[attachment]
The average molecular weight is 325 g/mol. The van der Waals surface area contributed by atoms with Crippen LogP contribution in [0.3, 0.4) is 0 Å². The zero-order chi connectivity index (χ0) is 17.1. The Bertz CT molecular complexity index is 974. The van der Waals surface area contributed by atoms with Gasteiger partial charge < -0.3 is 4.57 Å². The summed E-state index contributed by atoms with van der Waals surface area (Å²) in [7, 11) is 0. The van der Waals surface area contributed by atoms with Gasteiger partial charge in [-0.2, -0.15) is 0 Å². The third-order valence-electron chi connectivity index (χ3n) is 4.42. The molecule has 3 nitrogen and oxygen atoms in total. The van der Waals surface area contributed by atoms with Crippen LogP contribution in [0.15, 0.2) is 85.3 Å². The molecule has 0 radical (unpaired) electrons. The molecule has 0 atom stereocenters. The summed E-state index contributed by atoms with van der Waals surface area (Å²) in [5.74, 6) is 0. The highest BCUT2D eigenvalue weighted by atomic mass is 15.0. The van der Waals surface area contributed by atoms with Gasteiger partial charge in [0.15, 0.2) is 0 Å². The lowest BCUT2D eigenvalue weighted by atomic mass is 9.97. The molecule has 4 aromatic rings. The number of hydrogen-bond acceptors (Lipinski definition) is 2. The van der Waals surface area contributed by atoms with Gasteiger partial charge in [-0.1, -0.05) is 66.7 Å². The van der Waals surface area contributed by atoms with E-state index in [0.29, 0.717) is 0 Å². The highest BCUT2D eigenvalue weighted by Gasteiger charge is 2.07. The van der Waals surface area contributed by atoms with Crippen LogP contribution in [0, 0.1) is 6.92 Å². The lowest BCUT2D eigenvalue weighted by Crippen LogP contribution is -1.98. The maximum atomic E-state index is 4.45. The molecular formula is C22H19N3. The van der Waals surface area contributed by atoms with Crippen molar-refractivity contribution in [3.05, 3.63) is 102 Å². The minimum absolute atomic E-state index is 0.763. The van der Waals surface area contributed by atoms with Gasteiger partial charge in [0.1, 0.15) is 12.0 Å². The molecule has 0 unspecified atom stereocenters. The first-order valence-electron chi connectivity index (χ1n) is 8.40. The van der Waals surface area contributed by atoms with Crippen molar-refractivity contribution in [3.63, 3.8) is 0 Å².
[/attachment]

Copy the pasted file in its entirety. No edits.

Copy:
The average molecular weight is 325 g/mol. The van der Waals surface area contributed by atoms with Crippen LogP contribution in [0.3, 0.4) is 0 Å². The zero-order chi connectivity index (χ0) is 17.1. The Bertz CT molecular complexity index is 974. The van der Waals surface area contributed by atoms with Gasteiger partial charge < -0.3 is 4.57 Å². The summed E-state index contributed by atoms with van der Waals surface area (Å²) in [7, 11) is 0. The van der Waals surface area contributed by atoms with Gasteiger partial charge in [-0.2, -0.15) is 0 Å². The third-order valence-electron chi connectivity index (χ3n) is 4.42. The molecule has 3 nitrogen and oxygen atoms in total. The van der Waals surface area contributed by atoms with Crippen LogP contribution in [0.15, 0.2) is 85.3 Å². The molecule has 0 radical (unpaired) electrons. The molecule has 0 atom stereocenters. The summed E-state index contributed by atoms with van der Waals surface area (Å²) in [5.74, 6) is 0. The highest BCUT2D eigenvalue weighted by atomic mass is 15.0. The van der Waals surface area contributed by atoms with Gasteiger partial charge in [0.15, 0.2) is 0 Å². The lowest BCUT2D eigenvalue weighted by atomic mass is 9.97. The molecule has 4 aromatic rings. The number of hydrogen-bond acceptors (Lipinski definition) is 2. The van der Waals surface area contributed by atoms with Gasteiger partial charge in [-0.1, -0.05) is 66.7 Å². The van der Waals surface area contributed by atoms with E-state index in [0.29, 0.717) is 0 Å². The highest BCUT2D eigenvalue weighted by Gasteiger charge is 2.07. The van der Waals surface area contributed by atoms with Crippen LogP contribution in [0, 0.1) is 6.92 Å². The lowest BCUT2D eigenvalue weighted by Crippen LogP contribution is -1.98. The maximum atomic E-state index is 4.45. The molecular formula is C22H19N3. The van der Waals surface area contributed by atoms with Crippen molar-refractivity contribution in [3.05, 3.63) is 102 Å². The minimum absolute atomic E-state index is 0.763. The van der Waals surface area contributed by atoms with Gasteiger partial charge in [0.1, 0.15) is 12.0 Å². The molecule has 0 unspecified atom stereocenters. The first-order valence-electron chi connectivity index (χ1n) is 8.40. The van der Waals surface area contributed by atoms with Crippen molar-refractivity contribution in [3.63, 3.8) is 0 Å².